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  DAILY ALERT Wednesday,
September 30, 2015

In-Depth Issues:

Syria Rebels Target Airport Used by Russia (NOW-Lebanon)
    Syrian rebels have fired rockets at Latakia airport where Russia is setting up a forward air operating base amid its military buildup in the country.
    "Two projectiles struck...close to the Hmeimim airbase" adjacent to Latakia's civilian airport, the Syrian Observatory for Human Rights reported Monday.
    The Islamist Ahrar al-Sham claimed credit for the attack, releasing a video Monday claiming to show its militants firing Grad rockets at the base.
    A rebel commander, Omar, told Al-Souria Net that his artillery unit targeted the runway with Russian-made Grad rockets that were seized from regime military bases.
    "These are your goods," he said, referring to Russia. "They have been returned to you."
    According to All4Syria, the deployment plan for Russian planes includes Hama airbase, the Dumeir and Nasiriya airbases north of Damascus and Bley airbase in Eastern Ghouta.

France Opens War Crimes Inquiry Against Assad Regime (AFP-France 24)
    Paris prosecutors opened a preliminary inquiry on Sept. 15 into war crimes committed by the Syrian government between 2011 and 2013, a source close to the case told AFP.
    "Faced with these crimes that offend the human conscience, this bureaucracy of horror, faced with this denial of the values of humanity, it is our responsibility to act against the impunity of the assassins," French Foreign Minister Laurent Fabius said in a statement.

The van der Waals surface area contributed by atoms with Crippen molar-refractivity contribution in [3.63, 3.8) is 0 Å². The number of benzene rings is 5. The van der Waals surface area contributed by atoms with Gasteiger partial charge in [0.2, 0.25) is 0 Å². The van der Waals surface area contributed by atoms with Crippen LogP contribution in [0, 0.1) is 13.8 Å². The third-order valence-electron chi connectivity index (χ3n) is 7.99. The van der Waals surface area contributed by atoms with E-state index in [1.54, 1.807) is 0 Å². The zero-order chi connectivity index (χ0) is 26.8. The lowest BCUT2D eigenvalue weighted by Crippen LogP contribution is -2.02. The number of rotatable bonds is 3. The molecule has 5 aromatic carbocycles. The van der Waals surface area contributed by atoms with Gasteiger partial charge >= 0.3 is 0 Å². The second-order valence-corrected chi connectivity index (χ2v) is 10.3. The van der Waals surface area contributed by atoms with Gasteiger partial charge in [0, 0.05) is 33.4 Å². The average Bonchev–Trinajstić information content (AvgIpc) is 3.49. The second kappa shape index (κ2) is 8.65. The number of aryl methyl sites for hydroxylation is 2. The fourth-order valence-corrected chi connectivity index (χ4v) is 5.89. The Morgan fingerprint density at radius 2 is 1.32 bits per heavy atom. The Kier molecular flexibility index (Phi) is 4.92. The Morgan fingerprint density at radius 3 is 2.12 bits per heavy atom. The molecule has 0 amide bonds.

Paris's investigation is focusing on evidence from a former Syrian army photographer who fled the country in 2013 with some 55,000 graphic photographs.
    These "thousands of unbearable photos, authenticated by many experts, which show corpses tortured and starved to death in the prisons of the regime, demonstrate the systematic cruelty of the Assad regime," Fabius said.

Iran Says Frozen Funds to Be Released by January - Golnar Motevalli (Bloomberg)
    Iran expects $29 billion to be unfrozen and repatriated to its central bank by January 2016 at the latest as economic sanctions are eased after July's nuclear deal, Gholamali Kamyab, Iranian central bank vice governor for foreign exchange affairs, said in an interview Friday.
    See also Asian Imports of Iran Oil Rise 10 Percent in August - Aaron Sheldrick (Reuters)

U.S. Judge Dismisses Sept. 11 Victims' Case Against Saudi Arabia - Nate Raymond (Reuters)
    U.S. District Judge George Daniels in Manhattan on Tuesday dismissed claims against Saudi Arabia by families of victims of the Sept. 11, 2001, attacks, who accused the country of providing material support to al-Qaeda.
    Daniels ruled that Saudi Arabia had sovereign immunity from damage claims.

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News Resources - North America, Europe, and Asia:
  • Top NATO General: Russians Starting to Build Air Defense Bubble over Syria - Thomas Gibbons-Neff